The Mystery of “Airplane Headache”
Our sinuses are temperamental structures. At their best, they clean, warm and scrub the air we breathe, and help to equalize the pressure inside our skulls. At their worst, they do the precise opposite of all these things, blazing a trail of misery and sorrow through our lives.
Case in point: the recently documented phenomenon of “airplane headache,” which has been characterized as an acute stabbing pain that tends to occur during landing. Scientists recently conducted a survey of those who suffer from this symptom, and many believe that our sinuses play a starring role.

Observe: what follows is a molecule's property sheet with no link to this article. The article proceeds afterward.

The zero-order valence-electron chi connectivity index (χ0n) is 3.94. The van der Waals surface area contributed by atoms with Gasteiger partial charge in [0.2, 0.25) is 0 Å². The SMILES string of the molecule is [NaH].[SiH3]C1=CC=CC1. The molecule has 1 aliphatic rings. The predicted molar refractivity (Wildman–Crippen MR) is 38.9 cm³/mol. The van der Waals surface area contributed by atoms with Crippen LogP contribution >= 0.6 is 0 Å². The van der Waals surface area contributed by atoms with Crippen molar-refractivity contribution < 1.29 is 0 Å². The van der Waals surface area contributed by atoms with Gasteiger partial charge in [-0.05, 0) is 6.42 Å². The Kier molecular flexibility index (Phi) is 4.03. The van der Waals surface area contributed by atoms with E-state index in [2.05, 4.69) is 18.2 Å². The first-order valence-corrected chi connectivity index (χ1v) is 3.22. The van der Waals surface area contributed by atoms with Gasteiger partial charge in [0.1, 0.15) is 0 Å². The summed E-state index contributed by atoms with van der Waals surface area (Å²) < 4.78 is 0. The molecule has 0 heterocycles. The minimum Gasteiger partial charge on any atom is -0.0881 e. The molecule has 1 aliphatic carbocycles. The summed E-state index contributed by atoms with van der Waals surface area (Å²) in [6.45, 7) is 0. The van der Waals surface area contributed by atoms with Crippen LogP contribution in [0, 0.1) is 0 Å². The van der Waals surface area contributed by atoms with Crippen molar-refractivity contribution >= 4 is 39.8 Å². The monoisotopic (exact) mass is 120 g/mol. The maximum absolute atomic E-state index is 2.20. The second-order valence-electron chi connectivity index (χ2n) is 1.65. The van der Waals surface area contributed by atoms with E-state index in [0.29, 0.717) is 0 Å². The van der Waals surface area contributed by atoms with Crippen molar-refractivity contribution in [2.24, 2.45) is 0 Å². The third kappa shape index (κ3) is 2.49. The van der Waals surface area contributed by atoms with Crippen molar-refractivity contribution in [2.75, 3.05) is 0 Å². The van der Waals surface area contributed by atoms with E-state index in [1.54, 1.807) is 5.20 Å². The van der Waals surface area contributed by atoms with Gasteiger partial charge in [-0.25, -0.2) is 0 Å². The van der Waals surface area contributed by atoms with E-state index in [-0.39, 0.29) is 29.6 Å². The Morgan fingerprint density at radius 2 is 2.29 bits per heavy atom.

In some people, their sinuses may have difficulty equalizing the increase in barometric pressure that occurs when a plane is landing and this may cause pain, suggests Mainardi, a neurologist at SS Giovanni e Paolo Hospital in Venice, Italy.
The exact cause of airplane headaches remain unclear, but it’s likely due to several factors such as the shape of the sinuses, as well as the speed of the aircraft, cabin pressure, and even the maximum altitude reached.
Also worth noting is that many of the people who reported this headache are more prone to headaches generally, suggesting a common pathway or etiology behind headaches in a broader sense.
So what can you do to avoid “airplane headache”? Swallow often when flying, take OTC medications to reduce inflammation and congestion, and go see a Los Angeles sinus specialist if your brain cries “mayday” every time you’re going down.